Call for “Real Jobs” Case Studies

Aug 13, 2019

Call for case studies

To help inspire the next generation to consider a career in engineering Tomorrow’s Engineers is asking early career engineers, technicians and engineering apprentices to tell the story of their job and the route that got them there. By seeing what people do in their day-to-day work and learning how they started their careers, through both academic and vocational paths, the case studies aim to help young people understand how jobs in engineering can be achieved and how their interests can play a central part of their future professional life.

Engineering skills remain in short supply, with almost half of engineering employers reporting recruitment difficulties and the shortfall of engineering graduates and technicians estimated at as much as 59,000 annually. Getting young people to enter the engineering workforce is imperative if we are to meet the annual UK demand of 124,000 core engineering roles.

Women are underrepresented in engineering, making up only 12% of the workforce, and at A level only 29% of girls’ take STEM subjects. Black, Asian and minority ethnic people are also underrepresented in the engineering sector and to that end Tomorrow’s Engineers is particularly keen to hear the stories of engineers working in the UK from a BAME background. By showing young people that engineers from similar backgrounds to themselves are engaged in well paid and fulfilling careers and by letting them know how to go about pursuing such a career for themselves, Tomorrow’s Engineers hopes to show young people that there is potentially a place for them in engineering.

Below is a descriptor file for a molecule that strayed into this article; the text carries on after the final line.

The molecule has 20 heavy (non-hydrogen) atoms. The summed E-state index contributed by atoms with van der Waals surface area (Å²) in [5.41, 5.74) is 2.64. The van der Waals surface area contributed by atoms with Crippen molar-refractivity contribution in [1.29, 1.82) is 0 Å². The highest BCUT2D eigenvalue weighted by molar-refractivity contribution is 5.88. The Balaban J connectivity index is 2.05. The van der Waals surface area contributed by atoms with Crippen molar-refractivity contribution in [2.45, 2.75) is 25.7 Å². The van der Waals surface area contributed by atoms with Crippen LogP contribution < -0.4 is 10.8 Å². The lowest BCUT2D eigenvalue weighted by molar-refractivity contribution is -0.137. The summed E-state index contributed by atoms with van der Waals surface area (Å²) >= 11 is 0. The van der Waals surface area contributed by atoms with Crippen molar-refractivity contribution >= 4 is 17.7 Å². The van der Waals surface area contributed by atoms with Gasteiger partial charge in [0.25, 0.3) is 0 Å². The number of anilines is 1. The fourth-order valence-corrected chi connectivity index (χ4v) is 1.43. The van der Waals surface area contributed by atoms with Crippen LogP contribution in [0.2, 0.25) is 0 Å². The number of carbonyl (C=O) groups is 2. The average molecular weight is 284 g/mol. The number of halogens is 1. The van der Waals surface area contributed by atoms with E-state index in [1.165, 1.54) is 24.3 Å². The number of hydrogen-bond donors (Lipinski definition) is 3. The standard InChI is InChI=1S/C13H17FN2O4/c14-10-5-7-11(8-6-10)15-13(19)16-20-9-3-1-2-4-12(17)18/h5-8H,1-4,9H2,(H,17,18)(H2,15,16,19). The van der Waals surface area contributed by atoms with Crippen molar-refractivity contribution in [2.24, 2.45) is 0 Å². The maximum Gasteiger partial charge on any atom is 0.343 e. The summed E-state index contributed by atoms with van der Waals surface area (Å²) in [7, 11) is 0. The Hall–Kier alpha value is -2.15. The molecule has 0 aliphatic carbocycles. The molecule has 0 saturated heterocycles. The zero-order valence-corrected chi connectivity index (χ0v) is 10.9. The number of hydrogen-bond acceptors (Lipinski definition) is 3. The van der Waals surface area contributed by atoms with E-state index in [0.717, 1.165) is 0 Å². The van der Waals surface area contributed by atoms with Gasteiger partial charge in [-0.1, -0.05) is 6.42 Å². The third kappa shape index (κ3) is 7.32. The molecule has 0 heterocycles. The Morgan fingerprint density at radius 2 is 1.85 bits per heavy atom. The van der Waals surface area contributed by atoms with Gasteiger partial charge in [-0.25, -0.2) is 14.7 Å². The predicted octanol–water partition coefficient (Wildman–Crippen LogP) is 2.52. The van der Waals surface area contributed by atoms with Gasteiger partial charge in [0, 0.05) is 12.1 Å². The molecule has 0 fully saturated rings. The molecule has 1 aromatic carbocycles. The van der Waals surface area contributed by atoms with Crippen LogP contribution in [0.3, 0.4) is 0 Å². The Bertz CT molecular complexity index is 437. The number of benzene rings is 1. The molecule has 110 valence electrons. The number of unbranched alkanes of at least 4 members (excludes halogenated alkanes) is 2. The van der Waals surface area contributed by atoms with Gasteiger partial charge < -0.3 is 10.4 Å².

The Real Jobs section of the Tomorrow’s Engineers website features interview case studies with people working in all areas of the engineering world but is additionally seeking voices from newer and expanding areas of the sector – from computer and software to biomedical engineering. Tomorrow’s Engineers would also like to hear from engineering professionals who have entered their career through a vocational or apprenticeship route.

Depending on time pressures, availability and location of the participant the stories on the website can take the form of a short, written piece or a video interview.

Engineers interested in helping promote their work and taking part are encouraged get in touch and the Tomorrow’s Engineers communications team will follow up shortly.

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